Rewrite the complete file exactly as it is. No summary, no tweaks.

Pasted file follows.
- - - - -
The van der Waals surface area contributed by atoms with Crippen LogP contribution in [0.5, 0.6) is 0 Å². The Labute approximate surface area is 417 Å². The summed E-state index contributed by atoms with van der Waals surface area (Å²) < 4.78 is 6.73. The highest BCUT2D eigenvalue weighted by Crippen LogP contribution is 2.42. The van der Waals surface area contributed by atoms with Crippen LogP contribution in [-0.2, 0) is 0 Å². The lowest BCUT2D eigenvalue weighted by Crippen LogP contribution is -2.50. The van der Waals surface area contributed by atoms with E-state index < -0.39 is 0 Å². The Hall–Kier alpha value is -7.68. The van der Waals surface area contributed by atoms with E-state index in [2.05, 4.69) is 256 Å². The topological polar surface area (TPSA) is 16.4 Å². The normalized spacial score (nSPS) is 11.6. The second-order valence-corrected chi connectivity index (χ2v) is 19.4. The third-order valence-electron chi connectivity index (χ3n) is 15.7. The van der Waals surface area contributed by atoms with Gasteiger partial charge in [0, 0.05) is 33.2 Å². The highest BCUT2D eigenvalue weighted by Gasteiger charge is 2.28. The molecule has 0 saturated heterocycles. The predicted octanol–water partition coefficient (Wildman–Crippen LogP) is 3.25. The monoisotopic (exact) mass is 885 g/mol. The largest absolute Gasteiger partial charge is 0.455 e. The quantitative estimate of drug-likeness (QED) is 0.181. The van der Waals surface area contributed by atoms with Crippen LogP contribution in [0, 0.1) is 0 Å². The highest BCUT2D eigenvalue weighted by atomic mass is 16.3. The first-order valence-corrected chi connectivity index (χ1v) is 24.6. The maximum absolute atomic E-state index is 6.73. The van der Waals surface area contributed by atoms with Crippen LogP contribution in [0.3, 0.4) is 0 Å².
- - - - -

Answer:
The van der Waals surface area contributed by atoms with Crippen LogP contribution in [0.5, 0.6) is 0 Å². The Labute approximate surface area is 417 Å². The summed E-state index contributed by atoms with van der Waals surface area (Å²) < 4.78 is 6.73. The highest BCUT2D eigenvalue weighted by Crippen LogP contribution is 2.42. The van der Waals surface area contributed by atoms with Crippen LogP contribution in [-0.2, 0) is 0 Å². The lowest BCUT2D eigenvalue weighted by Crippen LogP contribution is -2.50. The van der Waals surface area contributed by atoms with E-state index < -0.39 is 0 Å². The Hall–Kier alpha value is -7.68. The van der Waals surface area contributed by atoms with E-state index in [2.05, 4.69) is 256 Å². The topological polar surface area (TPSA) is 16.4 Å². The normalized spacial score (nSPS) is 11.6. The second-order valence-corrected chi connectivity index (χ2v) is 19.4. The third-order valence-electron chi connectivity index (χ3n) is 15.7. The van der Waals surface area contributed by atoms with Gasteiger partial charge in [0, 0.05) is 33.2 Å². The highest BCUT2D eigenvalue weighted by Gasteiger charge is 2.28. The molecule has 0 saturated heterocycles. The predicted octanol–water partition coefficient (Wildman–Crippen LogP) is 3.25. The monoisotopic (exact) mass is 885 g/mol. The largest absolute Gasteiger partial charge is 0.455 e. The quantitative estimate of drug-likeness (QED) is 0.181. The van der Waals surface area contributed by atoms with Crippen LogP contribution in [0, 0.1) is 0 Å². The highest BCUT2D eigenvalue weighted by atomic mass is 16.3. The first-order valence-corrected chi connectivity index (χ1v) is 24.6. The maximum absolute atomic E-state index is 6.73. The van der Waals surface area contributed by atoms with Crippen LogP contribution in [0.3, 0.4) is 0 Å².